He explained, “During the Lenten season, I always have my parish take up a collection for agencies or organizations that are helping spread God’s love.” He was proud to report that “This year, we helped the Christ Child Society, the Women’s Care Center, the St. Vincent de Paul Society, the Share Foundation, the New Carlisle Food Bank, along with Father Sunday’s parish.”

Through a collection taken up over the weekend following Father Akuh’s talk, the parish raised over $3,500 for St. Michael. This money will be used to purchase seven new stained-glass windows, one of which will feature St. Stanislaus Kostka in honor of the donor. Signs will be placed within the windows asking members of St. Michael to pray for the parish of St. Stanislaus.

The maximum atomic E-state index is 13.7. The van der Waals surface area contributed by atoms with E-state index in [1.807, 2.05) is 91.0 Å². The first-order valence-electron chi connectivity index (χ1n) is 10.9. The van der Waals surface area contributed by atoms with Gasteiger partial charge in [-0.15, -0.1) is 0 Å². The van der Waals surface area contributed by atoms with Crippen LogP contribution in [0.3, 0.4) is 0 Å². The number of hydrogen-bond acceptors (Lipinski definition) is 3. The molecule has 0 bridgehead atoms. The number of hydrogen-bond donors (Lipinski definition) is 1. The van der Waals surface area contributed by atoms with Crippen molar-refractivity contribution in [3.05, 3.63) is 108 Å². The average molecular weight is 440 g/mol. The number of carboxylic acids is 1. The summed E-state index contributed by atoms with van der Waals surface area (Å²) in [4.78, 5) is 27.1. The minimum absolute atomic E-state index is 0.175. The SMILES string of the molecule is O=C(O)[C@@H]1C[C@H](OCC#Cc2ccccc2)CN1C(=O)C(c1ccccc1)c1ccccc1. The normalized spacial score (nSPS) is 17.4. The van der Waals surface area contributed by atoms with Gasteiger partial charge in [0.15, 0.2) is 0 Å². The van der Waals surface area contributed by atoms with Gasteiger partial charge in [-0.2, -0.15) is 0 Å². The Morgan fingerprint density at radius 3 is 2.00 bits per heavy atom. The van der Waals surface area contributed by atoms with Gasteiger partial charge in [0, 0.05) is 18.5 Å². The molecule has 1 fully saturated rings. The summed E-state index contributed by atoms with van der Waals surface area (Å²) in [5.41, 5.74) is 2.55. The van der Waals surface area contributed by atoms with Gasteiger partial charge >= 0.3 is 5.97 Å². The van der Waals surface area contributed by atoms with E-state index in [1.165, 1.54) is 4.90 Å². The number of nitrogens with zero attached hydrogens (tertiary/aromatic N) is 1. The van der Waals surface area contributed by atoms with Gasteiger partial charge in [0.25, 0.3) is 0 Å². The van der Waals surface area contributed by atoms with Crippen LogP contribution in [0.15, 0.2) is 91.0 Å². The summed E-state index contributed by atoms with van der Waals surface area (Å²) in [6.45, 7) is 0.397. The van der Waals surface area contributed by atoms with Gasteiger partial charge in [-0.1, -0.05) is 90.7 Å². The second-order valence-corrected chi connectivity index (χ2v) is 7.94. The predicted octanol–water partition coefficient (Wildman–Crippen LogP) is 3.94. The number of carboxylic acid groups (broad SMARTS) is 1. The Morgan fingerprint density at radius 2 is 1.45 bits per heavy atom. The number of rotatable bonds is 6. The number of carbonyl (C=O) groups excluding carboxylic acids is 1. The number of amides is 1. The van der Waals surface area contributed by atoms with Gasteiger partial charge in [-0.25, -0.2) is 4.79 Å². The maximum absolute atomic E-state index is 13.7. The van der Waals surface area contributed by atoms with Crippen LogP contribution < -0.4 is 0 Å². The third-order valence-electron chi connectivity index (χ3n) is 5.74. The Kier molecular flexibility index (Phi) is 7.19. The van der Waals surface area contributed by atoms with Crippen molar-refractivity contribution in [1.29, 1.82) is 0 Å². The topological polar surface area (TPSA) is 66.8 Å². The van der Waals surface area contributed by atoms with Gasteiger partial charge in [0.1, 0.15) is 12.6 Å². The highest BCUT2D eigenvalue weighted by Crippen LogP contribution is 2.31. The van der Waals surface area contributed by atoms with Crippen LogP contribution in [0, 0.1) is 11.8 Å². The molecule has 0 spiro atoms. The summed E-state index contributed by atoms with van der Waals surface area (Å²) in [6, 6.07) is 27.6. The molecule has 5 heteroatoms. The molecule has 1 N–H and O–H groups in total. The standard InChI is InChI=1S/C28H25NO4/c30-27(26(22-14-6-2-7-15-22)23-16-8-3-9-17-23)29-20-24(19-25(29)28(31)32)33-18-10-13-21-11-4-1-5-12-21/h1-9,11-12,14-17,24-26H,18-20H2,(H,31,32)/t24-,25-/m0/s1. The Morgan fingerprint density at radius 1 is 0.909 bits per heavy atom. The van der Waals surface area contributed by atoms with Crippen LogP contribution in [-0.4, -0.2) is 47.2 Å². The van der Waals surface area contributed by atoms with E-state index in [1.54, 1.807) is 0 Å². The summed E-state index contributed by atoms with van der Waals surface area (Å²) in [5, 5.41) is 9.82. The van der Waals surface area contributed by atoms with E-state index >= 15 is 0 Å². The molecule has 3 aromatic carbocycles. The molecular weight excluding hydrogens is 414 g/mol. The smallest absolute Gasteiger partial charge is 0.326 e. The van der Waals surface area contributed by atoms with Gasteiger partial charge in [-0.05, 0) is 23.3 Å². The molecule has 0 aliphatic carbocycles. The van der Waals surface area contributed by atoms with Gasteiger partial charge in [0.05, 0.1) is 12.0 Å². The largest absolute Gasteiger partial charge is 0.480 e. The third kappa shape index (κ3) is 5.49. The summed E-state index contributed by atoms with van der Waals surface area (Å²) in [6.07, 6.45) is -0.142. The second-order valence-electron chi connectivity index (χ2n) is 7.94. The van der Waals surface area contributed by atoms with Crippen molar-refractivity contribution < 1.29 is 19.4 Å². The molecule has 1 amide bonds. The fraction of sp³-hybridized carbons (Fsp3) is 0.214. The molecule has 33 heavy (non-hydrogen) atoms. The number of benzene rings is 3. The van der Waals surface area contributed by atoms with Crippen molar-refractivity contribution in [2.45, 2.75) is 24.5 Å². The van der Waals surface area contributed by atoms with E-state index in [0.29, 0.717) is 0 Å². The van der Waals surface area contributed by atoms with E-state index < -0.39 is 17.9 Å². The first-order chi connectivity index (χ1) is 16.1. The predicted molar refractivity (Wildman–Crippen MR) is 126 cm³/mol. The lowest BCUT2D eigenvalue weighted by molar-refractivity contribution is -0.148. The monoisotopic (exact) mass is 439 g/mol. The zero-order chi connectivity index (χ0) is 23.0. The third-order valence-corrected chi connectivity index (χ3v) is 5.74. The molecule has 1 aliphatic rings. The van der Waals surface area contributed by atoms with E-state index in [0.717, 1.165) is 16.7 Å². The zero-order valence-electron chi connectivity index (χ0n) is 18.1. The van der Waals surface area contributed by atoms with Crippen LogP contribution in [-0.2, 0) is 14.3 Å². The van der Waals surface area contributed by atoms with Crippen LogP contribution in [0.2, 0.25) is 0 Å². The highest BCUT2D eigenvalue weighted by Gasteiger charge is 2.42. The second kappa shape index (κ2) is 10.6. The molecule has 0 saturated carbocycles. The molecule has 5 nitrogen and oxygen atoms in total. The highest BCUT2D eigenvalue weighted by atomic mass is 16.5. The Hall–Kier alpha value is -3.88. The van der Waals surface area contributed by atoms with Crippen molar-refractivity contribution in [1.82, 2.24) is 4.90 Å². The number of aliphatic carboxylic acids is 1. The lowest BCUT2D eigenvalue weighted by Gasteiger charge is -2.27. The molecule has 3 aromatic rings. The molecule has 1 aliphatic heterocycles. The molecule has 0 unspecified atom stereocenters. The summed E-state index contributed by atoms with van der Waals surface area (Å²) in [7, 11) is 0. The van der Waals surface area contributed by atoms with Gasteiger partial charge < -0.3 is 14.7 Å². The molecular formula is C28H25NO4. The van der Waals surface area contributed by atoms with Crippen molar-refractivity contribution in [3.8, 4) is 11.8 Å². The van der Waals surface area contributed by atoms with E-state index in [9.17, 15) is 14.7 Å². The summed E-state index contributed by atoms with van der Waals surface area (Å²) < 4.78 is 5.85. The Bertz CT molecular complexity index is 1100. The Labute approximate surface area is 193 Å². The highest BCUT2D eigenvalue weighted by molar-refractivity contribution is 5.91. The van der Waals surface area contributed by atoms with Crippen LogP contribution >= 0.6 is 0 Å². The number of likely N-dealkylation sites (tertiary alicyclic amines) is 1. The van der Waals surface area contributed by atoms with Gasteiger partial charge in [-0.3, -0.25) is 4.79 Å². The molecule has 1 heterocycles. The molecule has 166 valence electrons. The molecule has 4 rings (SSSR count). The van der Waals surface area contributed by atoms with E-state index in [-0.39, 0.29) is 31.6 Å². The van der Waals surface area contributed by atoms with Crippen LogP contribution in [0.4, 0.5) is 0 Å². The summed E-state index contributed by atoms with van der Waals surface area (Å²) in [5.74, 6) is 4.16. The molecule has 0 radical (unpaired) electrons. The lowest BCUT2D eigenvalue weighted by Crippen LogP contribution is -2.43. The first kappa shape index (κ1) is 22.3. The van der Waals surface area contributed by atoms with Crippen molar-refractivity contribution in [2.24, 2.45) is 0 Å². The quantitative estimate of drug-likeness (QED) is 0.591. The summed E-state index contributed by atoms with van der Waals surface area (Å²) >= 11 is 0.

St. Stanislaus parishioner Angela Schroeder has previously attended Masses said by Father Akuh at Holy Family Parish and enjoyed his joyful and vibrant homilies, particularly his singing. She was enthused about his witness at her church. 

“The event prompted many conversations in our family and with co-workers about Catholic life in Nigeria,” she said. “It’s not often we have a first-hand account of how our ‘one Catholic’ faith is celebrated halfway around the world.”

She continued, “The talk helped us recognize our blessings, explained the impact our generosity can make to our brothers and sisters in Christ and offered constructive ideas for growing closeness in our parish family.”

Schroeder is hopeful that Father Akuh will hold similar talks in the future. 

“Father Sunday has an inherent joy that represents the energy of his home congregation and his faith in God. His description of African culture and how the Catholic faith is celebrated in Nigeria was simply fascinating.”